At the time, the South Australian Register newspaper described the proposed building as “a chaste design in the Tudor Gothic, but by no means an ambitious structure for an episcopal palace."
The architect, Mr Stuckey, died less than six months later, so fellow architect Edmund Wright probably supervised most of the construction.
Erection of the building was slow because of the exodus of labour at that time, to the Victorian gold fields. For a time the walls of the original central section of the building remained without a roof until Bishop Short raised a loan to cover the cost of roofing.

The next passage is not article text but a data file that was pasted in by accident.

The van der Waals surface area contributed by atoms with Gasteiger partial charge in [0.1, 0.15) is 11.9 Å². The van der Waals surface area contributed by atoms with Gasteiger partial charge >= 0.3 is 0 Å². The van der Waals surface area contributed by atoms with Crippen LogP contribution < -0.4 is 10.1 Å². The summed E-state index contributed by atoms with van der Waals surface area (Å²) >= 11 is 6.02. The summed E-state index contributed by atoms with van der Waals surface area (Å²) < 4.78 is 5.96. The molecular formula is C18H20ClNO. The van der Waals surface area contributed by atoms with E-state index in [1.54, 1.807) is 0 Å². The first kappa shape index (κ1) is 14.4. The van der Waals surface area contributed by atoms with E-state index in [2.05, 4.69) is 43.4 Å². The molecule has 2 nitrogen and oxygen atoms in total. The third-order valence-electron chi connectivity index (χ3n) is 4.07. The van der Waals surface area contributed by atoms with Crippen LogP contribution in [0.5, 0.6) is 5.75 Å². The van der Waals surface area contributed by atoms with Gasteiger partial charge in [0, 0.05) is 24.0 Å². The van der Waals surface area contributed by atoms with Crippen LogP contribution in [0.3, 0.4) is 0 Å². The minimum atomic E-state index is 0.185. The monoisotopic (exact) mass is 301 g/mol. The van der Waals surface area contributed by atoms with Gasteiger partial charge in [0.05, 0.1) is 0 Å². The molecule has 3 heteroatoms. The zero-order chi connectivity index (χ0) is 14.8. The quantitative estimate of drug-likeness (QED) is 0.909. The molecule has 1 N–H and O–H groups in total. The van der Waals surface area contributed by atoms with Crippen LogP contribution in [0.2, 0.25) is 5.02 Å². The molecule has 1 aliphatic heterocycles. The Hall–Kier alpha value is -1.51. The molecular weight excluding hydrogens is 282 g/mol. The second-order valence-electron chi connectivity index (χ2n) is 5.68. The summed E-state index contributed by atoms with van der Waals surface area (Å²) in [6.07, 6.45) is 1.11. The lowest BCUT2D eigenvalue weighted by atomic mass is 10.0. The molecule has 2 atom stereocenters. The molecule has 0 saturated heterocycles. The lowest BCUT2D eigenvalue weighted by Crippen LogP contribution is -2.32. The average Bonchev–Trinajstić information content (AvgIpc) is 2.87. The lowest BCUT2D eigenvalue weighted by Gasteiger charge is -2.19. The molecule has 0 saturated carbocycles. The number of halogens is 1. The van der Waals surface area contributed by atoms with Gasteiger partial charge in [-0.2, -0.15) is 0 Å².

Part of the building was consecrated in 1852, but extensions were added over several decades, up to 1912 when a chapel and entrance porch were added to the north face.
The book: Heritage of the City of Adelaide, says:
“Bishops Court ….is remarkable for the assemblage of various extensions under differing roofs to form a homogeneous architectural composition.”
In 2020 the Anglican Church offered Bishop’s Court for sale. The asking price was not made public.
Now walk a few steps to the east, to view the house next door, on your right.